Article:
How Can I Tell if My Horse is Stressed?

How Can I Tell if My Horse is Stressed?

Behavioral signs of stress might include unwillingness to work, decreased appetite, flightiness, depression, or some other change in a horse's usual demeanor.

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Q. What are the signs that my horse is stressed?

A. The word "stress" is a toughie for me, because it’s used so commonly for all sorts of conditions in horses (and people). If I'm really trying to identify stress, I like to break it down into signs and causal factors that can we can objectively identify, measure, and control.

Stress is actually a normal, adaptive response in an animal to cope with any kind of challenge from the environment. In a horse examples of such a challenge include a big change in training or management, parturition (birth), severe weather, or a strange dog in the pasture. Over the short term, we see increased heart rate, sweating, alarm or alertness, and locomotory behaviors (e.g., moving toward shelter or running) appropriate to deal with the stressor.

Fortunately for us, the domestic horse is an adaptable animal and habituates well to stressors that have a certain amount of similarity and predictability. For example, think of how well horses can adapt to all kinds of traffic noises next to their pasture.

Different signs of stress are seen when a horse is not coping well with an ongoing challenge. Many of our management schemes that prevent horses from doing all their natural behaviors could even cause chronic stress. Behavioral signs might include unwillingness to work, decreased appetite, flightiness, depression, or some other change in a horse's usual demeanor.

As I suggested earlier, if you think your horse is "stressed," first try to identify the specific signs you are seeing. Then consider all the management factors that may cause stress. For example, you might identify in your horse a long-term decreased appetite. If your horse is a high level athlete, he may be confined to a stall much of the day, asked to do intense or intricate training, and fed a large amount of concentrate feeds. He may be transported around a good bit and might receive anti-inflammatory medications. These types of horses often have gastric ulcers, which are known to be caused by any one of these listed factors. Gastric ulcers are a very common cause of poor appetite in our horse athletes. So here, you can identify what you call stress as poor appetite, the immediate cause (ulcers), and also the potential underlying management factors.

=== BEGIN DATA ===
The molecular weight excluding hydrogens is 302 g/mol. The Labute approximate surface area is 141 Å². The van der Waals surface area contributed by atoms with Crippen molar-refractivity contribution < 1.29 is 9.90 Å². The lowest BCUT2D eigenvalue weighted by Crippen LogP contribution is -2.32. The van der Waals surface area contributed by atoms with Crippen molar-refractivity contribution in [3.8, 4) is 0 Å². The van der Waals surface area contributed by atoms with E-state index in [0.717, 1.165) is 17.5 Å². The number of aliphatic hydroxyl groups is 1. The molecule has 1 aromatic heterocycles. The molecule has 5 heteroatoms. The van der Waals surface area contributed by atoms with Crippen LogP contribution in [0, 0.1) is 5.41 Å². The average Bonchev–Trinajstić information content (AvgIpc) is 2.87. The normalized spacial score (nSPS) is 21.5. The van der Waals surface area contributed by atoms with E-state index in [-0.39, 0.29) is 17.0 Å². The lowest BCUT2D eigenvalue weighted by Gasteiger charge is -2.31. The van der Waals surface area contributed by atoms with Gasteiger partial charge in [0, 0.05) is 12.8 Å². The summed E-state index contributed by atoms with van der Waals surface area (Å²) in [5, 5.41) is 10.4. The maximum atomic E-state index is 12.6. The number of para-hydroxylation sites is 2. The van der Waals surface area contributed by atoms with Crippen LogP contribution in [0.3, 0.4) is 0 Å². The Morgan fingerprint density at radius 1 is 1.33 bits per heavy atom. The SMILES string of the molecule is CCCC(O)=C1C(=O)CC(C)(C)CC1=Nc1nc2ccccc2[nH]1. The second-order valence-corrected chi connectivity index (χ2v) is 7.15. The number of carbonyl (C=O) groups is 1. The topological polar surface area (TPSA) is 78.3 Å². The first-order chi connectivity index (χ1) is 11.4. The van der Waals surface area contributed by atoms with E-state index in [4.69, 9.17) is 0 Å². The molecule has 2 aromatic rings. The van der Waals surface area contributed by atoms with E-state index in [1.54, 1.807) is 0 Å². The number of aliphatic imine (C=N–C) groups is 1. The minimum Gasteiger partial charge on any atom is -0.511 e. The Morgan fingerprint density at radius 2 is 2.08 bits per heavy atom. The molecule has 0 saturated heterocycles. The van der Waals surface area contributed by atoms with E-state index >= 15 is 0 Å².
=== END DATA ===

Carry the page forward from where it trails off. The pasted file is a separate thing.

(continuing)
Stereotypies such as cribbing, weaving, and stall walking are often considered signs of stress, but they are more complicated than that. When a horse develops a stereotypy, it's generally initiated by some less than ideal management factor, such as confinement, lack of social stimulation, or high-concentrate feeding. However, once initiated stereotypies can be very difficult to eliminate. Because they cause endorphin release they can be "self-rewarding" and thus maintained even with current ideal management.

Stress is often quantified in a research setting by looking at a horse's cortisol levels. Cortisol is a natural stress hormone in animals. Baseline cortisol naturally varies throughout the day. There might be a rise in cortisol simply due to the stress of handling the horse for sampling. Long-term stress might cause not only chronic elevation, but sometimes chronic suppression of cortisol in the system. These variables make using cortisol as a measure of "stress" not particularly useful in practice.

About the Author

Nancy Diehl, VMD, MS

Prior to attending veterinary school, Dr. Nancy Diehl completed a master’s degree in animal science while studying stallion sexual behavior. Later, she completed a residency in large animal internal medicine at the University of Pennsylvania’s New Bolton Center and worked in equine practices in Missouri and Pennsylvania. Diehl also spent six years on faculty at Penn State, where she taught equine science and behavior courses and advised graduate students completing equine behavior research. Additionally, Diehl has co-authored scientific papers on stallion behavior, early intensive handling of foals, and feral horse contraception. Currently she is a practicing veterinarian in central Pennsylvania.

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